Today, money is super easy to use in part because the money itself has no value. It’s just paper and copper or nickel. For most of human history, including Venetian history, money had intrinsic value and this made transactions very annoying. Merchants had to be experts in weighing and measuring gold and silver, they had to understand alloys, and they had to carry around apparatus for doing these tests, and they had to perform them at every transaction. In fact, assessing the value and worth of money was such an art that a whole industry cropped around this area of expertise: they were the moneychangers. They would take a look at what you got and let you know what you could get with it. They could also change what you had into something that might be locally more acceptable. In Venice, many merchants were also moneychangers as a side business.
Most cities had moneychangers, but the Venetians took it further. They started to leave their money with the moneychanger and only come back and get some when they needed it, thus inventing deposit banking (they beat Florence to it). The Venetians did not know it at the time, but deposit banking, when you do not need returned the exact same gold and silver you put in, is very important, and continues being important, for economic progress as it keeps capital working in the economy. Instead of thousands of dollars sitting under your mattress doing nothing, it is funding an expedition or something.
Then the Venetians found it much more convenient to settle transactions by what I am calling the mediaeval debit card, that is simply walking up the moneychanger with your business associate and say, “take 94 duckets out of my account and give it to him.” In fact, since many of them knew each other so well, they started just to write out their agreements on slips of paper and giving them to each other (checks). In these two ways they invented moneyless transactions where nothing changed hands. Instead, a moneychanger scribbled something in his ledger and that was that. By the way, the main bench on which the Venice’s moneychangers sat was called the “Banka,” which of course gave us the word “bank.”
Being part of the mediaeval Catholic world, Venetians were not allowed to charge each other interest on loans. This is a problem for merchants, as they need large loans with which to start buying low. Therefore, merchants would look for investors who would front the money. In other parts of the world, investors expected 20% interest on their loans regardless of profit. In Venice, investors expected a large portion of profits only, usually 75%. Of course, it’s not smart to put all your money into one basket, so these investors started diversifying by putting some money in a bunch of different trading expeditions. In other words, they bought and sold shares. Stocks and the stock market started with Venetian merchant shipping. One wealthy merchant died in the 15th century with shares in 132 different voyages.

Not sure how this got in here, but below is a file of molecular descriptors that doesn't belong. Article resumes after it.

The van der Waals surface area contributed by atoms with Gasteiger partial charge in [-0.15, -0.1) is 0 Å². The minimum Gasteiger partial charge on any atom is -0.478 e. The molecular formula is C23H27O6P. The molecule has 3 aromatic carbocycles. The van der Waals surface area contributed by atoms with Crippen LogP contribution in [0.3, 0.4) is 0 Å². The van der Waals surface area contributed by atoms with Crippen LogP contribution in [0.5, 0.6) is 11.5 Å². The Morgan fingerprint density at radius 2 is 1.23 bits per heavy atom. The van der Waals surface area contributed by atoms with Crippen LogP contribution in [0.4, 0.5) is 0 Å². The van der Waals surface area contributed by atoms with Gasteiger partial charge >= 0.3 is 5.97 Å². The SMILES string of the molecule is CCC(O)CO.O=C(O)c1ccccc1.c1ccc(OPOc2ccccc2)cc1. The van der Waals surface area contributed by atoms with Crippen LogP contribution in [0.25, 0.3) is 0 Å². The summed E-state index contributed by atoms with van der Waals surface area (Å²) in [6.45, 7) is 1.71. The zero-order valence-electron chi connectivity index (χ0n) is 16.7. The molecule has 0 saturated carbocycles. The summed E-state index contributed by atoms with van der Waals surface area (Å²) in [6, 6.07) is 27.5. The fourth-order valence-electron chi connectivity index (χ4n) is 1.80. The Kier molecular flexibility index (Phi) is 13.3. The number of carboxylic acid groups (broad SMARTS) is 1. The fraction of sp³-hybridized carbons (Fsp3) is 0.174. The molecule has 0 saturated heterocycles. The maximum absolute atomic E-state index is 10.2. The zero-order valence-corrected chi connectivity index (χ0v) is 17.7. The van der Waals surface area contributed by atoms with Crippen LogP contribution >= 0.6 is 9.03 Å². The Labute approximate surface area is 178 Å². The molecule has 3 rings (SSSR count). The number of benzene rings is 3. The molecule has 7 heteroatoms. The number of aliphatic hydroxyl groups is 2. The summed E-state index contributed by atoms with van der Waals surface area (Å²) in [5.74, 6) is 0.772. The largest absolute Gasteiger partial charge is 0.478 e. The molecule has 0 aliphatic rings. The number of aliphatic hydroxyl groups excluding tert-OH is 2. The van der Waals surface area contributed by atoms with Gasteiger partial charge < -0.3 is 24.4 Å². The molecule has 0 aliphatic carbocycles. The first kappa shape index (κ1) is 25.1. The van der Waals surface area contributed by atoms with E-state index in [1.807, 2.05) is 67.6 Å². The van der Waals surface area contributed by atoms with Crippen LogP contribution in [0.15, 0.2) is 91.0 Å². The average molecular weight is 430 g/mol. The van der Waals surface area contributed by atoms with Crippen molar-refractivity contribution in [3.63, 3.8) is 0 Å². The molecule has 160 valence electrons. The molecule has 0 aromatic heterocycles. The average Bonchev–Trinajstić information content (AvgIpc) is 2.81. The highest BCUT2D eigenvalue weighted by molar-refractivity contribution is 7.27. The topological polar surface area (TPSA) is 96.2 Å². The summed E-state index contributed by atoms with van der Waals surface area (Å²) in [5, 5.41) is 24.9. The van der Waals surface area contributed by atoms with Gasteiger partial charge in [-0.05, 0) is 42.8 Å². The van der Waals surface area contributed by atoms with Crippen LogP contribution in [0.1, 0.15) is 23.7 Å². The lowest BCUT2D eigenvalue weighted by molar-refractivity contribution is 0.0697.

The Venetians made many other important advancements in finance, including how to regulate banks by requiring them to keep a certain percentage of their money in reserve. They also invented double entry bookkeeping, wherein they record all expenditures and revenue, requiring books to be constantly balanced. You can see how this would make business more fraud resistant. Without this type of bookkeeping, modern finance would be impossible. Complex businesses would not work. Double entry bookkeeping also works best with arabic numerals, and the Venetians were one of the first Europeans to import them. Finally, they started selling liability insurance for merchants, a first since ancient times.
I was very much suprised to find Venice’s ongoing legacy in the world of finance. The history of the city has been fascinating to study. But I’m moving on now. I am currently reading a book about Ayn Rand called Ayn Rand and the World She Made by Anne C. Heller. Heller’s approach is very even, both praising and criticizing. I tried to read Atlas Shrugged a few months ago and found it yawn inducing. This is better. It’s history, biography, and I get all the ideas without having to wade through her fiction (or non-fiction for that matter).